Many vendors offer point solutions for task automation for their own products, but these are not true ITPA tools in the sense that they do not orchestrate IT processes across platforms, product suites, and silos. There are also ITPA vendors that specialize in a specific area such as storage, database, or incident handling. Although these solutions might meet initial needs, expanding automation outside of that silo may not be possible.

Service-Based vs. Product-Based Automation

How does the ITPA vendor implement ITPA? Many ITPA vendors started as service companies and implement ITPA using code/script-based methodologies, which lengthens implementation and makes it more difficult to update process rules as business logic changes. Be wary that services cost more than the product.

Out of the Box

What support services are offered beyond the ITPA tool implementation? Are process automation consultations available? What about best practices libraries of processes to be automated (look for mature libraries of predefined best practice processes)? Does the vendor offer any visibility into its future release schedules so that you can plan for change? All these questions will provide you with a much clearer understanding of the experience and capabilities of the vendor you may be working with.

Does the tool offer a truly end-to-end process framework? ITPA tools are not merely job schedulers or management tools; they are cross-platform, logical decision tree–based tools with built-in monitoring, capable of working with many applications to execute an end-to-end IT process. Even human-based Help desks can't offer this kind of end-to-end process execution, which begins with an event and ends with a resolution often touching dozens of systems inbetween and all within a matter of mere moments from inception.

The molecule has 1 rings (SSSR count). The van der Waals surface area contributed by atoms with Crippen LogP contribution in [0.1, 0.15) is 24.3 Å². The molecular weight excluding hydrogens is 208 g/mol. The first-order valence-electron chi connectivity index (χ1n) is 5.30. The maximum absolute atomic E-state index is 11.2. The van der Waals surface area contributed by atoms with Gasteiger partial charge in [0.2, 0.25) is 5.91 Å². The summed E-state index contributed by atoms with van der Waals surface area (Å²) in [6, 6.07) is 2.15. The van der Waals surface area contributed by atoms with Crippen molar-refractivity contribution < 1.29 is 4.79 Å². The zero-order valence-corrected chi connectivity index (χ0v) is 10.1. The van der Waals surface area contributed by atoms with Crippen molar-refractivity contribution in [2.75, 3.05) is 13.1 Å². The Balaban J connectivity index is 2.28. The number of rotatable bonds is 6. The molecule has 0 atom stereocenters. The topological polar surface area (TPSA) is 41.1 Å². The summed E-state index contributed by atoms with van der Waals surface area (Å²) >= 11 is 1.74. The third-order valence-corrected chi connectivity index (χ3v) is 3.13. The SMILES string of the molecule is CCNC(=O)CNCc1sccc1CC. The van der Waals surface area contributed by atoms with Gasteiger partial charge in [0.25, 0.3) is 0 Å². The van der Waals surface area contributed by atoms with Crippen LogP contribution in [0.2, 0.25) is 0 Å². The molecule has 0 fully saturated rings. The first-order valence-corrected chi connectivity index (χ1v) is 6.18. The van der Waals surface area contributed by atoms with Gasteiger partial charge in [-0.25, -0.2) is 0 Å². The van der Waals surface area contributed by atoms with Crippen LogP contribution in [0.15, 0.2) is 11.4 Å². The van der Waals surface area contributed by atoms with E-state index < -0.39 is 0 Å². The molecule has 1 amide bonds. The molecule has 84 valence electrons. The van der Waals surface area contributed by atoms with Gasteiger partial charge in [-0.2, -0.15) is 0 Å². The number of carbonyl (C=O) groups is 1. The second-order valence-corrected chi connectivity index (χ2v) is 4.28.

It is also important to fully involve in the RFP process all parties that will contribute to the success of the project. Gaining a clear voice of the customer and maintaining an open seat at the project "table" often means the difference between project success and failure. Invite your partners to participate, solicit feedback, and encourage open and candid discussions on concerns.

Technical Evaluation—Features and Function

Once your RFPs have been received and weighed through your evaluation matrix, the process of detailed vendor evaluation can begin. You've no doubt narrowed your choices and now, with full proposal details in hand, your teams can begin to technically evaluate the features and functionality of the vendor products. To orchestrate, integrate, and automate your environment, there are a number of key technical features to consider, which the following sections highlight.

Design Environment

Look for a design environment that offers:

  • Operator's console—Ability to view and interact with running workflow
  • Executive dashboard—Ability for executives to view operational metrics to measure the impact of automation on the business
  • Intuitive workflow designer—Ability to create codeless workflow designs, with codeless integrations, codeless rules engine, and codeless data bus


Is the environment entirely server based or is it distributed? A distributed automation tool depending upon many "agents" spread across the various application systems and devices it may potentially need to integrate with is much less attractive than an agent-less solution which would accomplish its automation tasks seamlessly and without any added overhead on any of your existing application systems. Be leery of code that "must" be executed on you secondary systems (such as your virtual server provisioning platform, or help desk) that may interfere with normal maintenance of those software packages.

Script vs. Non-Script Environments